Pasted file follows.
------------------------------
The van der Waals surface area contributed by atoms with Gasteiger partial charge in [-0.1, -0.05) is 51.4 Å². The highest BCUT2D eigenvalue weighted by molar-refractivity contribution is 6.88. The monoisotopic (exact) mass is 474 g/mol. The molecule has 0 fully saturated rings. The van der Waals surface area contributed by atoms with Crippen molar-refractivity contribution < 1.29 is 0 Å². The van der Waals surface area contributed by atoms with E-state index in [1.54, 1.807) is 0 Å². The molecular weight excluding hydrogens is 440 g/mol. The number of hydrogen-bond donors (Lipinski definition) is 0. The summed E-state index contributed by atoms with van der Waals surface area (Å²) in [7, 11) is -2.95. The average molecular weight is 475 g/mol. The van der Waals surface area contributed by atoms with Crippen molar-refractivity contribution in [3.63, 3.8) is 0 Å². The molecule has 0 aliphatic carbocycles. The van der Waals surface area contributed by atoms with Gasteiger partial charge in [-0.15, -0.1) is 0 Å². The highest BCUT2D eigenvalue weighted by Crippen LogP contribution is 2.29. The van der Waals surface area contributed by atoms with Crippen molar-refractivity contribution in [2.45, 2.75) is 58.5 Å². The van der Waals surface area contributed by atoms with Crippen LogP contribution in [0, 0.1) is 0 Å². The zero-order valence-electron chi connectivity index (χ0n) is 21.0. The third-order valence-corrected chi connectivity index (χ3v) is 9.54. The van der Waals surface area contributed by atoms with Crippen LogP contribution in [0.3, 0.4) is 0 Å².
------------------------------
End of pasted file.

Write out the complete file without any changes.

The van der Waals surface area contributed by atoms with Gasteiger partial charge in [-0.1, -0.05) is 51.4 Å². The highest BCUT2D eigenvalue weighted by molar-refractivity contribution is 6.88. The monoisotopic (exact) mass is 474 g/mol. The molecule has 0 fully saturated rings. The van der Waals surface area contributed by atoms with Crippen molar-refractivity contribution < 1.29 is 0 Å². The van der Waals surface area contributed by atoms with E-state index in [1.54, 1.807) is 0 Å². The molecular weight excluding hydrogens is 440 g/mol. The number of hydrogen-bond donors (Lipinski definition) is 0. The summed E-state index contributed by atoms with van der Waals surface area (Å²) in [7, 11) is -2.95. The average molecular weight is 475 g/mol. The van der Waals surface area contributed by atoms with Crippen molar-refractivity contribution in [3.63, 3.8) is 0 Å². The molecule has 0 aliphatic carbocycles. The van der Waals surface area contributed by atoms with Gasteiger partial charge in [-0.15, -0.1) is 0 Å². The highest BCUT2D eigenvalue weighted by Crippen LogP contribution is 2.29. The van der Waals surface area contributed by atoms with Crippen molar-refractivity contribution in [2.45, 2.75) is 58.5 Å². The van der Waals surface area contributed by atoms with Crippen LogP contribution in [0, 0.1) is 0 Å². The zero-order valence-electron chi connectivity index (χ0n) is 21.0. The third-order valence-corrected chi connectivity index (χ3v) is 9.54. The van der Waals surface area contributed by atoms with Crippen LogP contribution in [0.3, 0.4) is 0 Å².